Khanum Dondogulam
1911-19 De facto-Ruler Khanum Dondogulam of Mongolia 
Influential during the reign of her husband the 8th living Buddha, Jabzandamba Hutagt Bogd Gegeen Ezen Haan (1869-1924), who declared independence from China in 1911. From 1911 real power lay in the hand of Baron Roman Fyodorovich von Ungern (1886-1921) on the one hand and the Chinese governor on the other. Her husband was in office 1911-20 and 1921-24 when the monarchy was abolished. He was the last Holy-King (Bogd Haan) or reincarnated lama ruler.

1911-31-? Politically Influential Queen Gagomakwe of the BaKwena (Botswana)
During times of intrigue and political instability she was the hand of stability during the reign of her husband Kgosi Sechele II (1875-1911-18). She was also the pillar of stability during the reign of her son, Kgosi Kgari I (1931-62) who came to the throne after his brother, Kgosi Sebele II (1918-31), was ousted  by the colonial administration and exiled to Ghazi in 1931.

1911-14 Rebellion Leader Me Katilili of the Giriama Tribe in Kenya
Leader of a rebellion against the British, and lived (1841-1920s).

1912-19 H.R.H. Marie-Adélheïde, By the Grace of God Grande Duchess of Luxembourg, Duchess of Nassau, Countess-Palatine and Electress of the Rhine, Countess of Sayn, Hadenburg, Königstein, Krazenborgen and Dietz,Burgravine of Hammerstein, Dame of Mahlberg, Wiesbaden, Idstein, Merenberg, Limburg and Eppstein (25.02-14.01)
Marie-Adelheide first reigned under the regency of her mother Anna Maria da Bragança, who had been in charge since 1908 during her father's illness. In 1914, German troops invaded, in the face of protests from the Grand Duchess and her government. However, the occupation had little effect on the day-to-day government. She saw the death of the Prime Minister, Paul Eyschenin in 1915 as an opportunity to become more involved in the political affairs of the Grand Duchy. In the face of opposition, and in spite of accusations that she was acting outside the spirit of the constitution, she appointed a right-wing minority government. Her actions aroused hostility among the socialists, who had been advocating the abolition of the monarchy since 1907. On the day following the German armistice in 1918, the socialists accused the Grand Duchess of having had a pro-German stance, stemming from her reception of Emperor Wilhelm II in 1914. In January 1919, opposition to the Grand Duchess lead to revolutionary protests, and she was persuaded that she would have to abdicate in order to preserve the monarchy. Her abdication took place on 9 January 1919 and she was succeeded by her sister, Princess Charlotte. Marie-Adelaide became a nun, joining the Carmelite Order in Modena, Italy. She lived (1894-1924).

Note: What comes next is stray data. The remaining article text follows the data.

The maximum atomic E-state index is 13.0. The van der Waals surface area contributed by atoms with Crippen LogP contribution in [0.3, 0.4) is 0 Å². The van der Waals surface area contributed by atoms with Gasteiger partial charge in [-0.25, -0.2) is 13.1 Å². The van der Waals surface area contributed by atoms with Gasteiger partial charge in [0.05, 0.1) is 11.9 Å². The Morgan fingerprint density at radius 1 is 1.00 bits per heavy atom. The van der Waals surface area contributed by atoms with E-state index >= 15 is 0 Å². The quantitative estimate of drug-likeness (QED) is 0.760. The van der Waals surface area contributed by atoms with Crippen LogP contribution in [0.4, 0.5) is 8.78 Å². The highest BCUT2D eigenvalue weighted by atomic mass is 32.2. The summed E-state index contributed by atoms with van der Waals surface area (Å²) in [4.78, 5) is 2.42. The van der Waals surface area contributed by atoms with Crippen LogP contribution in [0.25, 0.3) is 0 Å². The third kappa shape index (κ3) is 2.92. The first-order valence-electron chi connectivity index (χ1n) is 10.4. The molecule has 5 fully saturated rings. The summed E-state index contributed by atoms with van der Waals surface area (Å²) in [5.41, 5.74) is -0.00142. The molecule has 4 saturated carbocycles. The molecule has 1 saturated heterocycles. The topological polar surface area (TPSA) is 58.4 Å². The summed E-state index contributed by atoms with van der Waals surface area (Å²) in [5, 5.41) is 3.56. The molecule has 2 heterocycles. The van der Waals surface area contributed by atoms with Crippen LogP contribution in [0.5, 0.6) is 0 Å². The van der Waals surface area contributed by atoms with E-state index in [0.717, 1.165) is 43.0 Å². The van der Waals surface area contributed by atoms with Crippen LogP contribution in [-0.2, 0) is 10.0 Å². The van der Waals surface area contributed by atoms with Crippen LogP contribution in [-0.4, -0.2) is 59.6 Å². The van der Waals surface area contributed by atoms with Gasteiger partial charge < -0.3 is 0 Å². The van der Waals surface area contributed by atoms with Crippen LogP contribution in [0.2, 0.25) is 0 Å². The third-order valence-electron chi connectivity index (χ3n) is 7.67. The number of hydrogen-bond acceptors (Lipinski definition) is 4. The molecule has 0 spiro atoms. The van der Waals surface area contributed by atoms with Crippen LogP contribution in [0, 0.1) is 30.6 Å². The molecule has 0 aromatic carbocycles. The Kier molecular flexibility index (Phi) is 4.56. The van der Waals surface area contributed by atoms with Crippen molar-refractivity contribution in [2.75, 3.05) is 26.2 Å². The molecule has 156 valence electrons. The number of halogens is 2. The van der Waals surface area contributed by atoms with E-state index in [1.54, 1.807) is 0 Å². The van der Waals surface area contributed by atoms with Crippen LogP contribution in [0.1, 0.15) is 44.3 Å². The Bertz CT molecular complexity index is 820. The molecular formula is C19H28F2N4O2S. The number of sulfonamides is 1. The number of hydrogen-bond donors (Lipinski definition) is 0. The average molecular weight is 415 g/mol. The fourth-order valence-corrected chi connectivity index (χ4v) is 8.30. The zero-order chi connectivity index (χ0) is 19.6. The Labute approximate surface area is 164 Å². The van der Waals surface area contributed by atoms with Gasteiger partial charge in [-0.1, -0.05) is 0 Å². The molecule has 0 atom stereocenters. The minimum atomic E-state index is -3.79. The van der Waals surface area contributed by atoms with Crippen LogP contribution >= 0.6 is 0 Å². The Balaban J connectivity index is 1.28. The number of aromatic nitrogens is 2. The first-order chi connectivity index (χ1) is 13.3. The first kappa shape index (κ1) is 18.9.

Safiya Fahmy Zaghlul, (Umm al-Misriyyin)
1912-37 Politically Influential Safiya Zaghlul in Egypt
One of the most powerful women of her period as the wife of the national leader Saad Zaghlul. During his exiles, she took his mantle of leadership and she was his confidant and counsellor. Her father Mustafa Fahmy appointed him Minister of Education in 1906 in 1910 he became Minister of Justice, but two years later he resigned to lead the opposition in the new Legislative Assembly and became its Vice-President. After he was exiled to Malta in 1919, she led a demonstration by more than 500 women, and opened her house for the Wafd Party, and thereby had the opportunity to play a greater role in the movement. During the unrest she became known as "Mother of the Egyptians" (Umm al-Misriyyin). After he was freed, she travelled with her husband to Paris to a conference about Egypt, but the international powers did not support the quest for Egypt’s independence, and in 1921 they returned home. The Wafd continued to organize resistance to the British and the British-backed government, and he was soon exiled again, this time in the Seychelles. She joined her husband in Gibraltar in 1922 and when they returned his party won the elections and he became Prime Minister. After his death in 1927, she continued to play an active role in Wafd politics, choosing a new party leader and guiding him. But after a split in the party in 1937, she retired from politics and resigned her post as head of the Women's Wafd. She was still a public figure but from then on she refrained from involvement in political affairs and refused to take sides in partisan disputes. She lived (1876-1946).

1913-24 Regent Dowager Rani Soubhagyavati Gajara Bai Raje Sahib Bhonsle of Savantwadi (India)
Known as Akka Sahib or Yamuna Bai, she assumed the regency for stepson after the death of her husband, H.H. Raja Shrimant Shriram Savant Bhonsle, Bahadur, Sir Desai of Savantwadi (1871-1913). She was born as H.H. Shrimant Akhand of Akalkot as daughter of Meherban Shrimant Shahaji III Raje Maloji II Raje [Baba Sahib] Bhonsle, Raja of Akalkot.(b. 1887-?).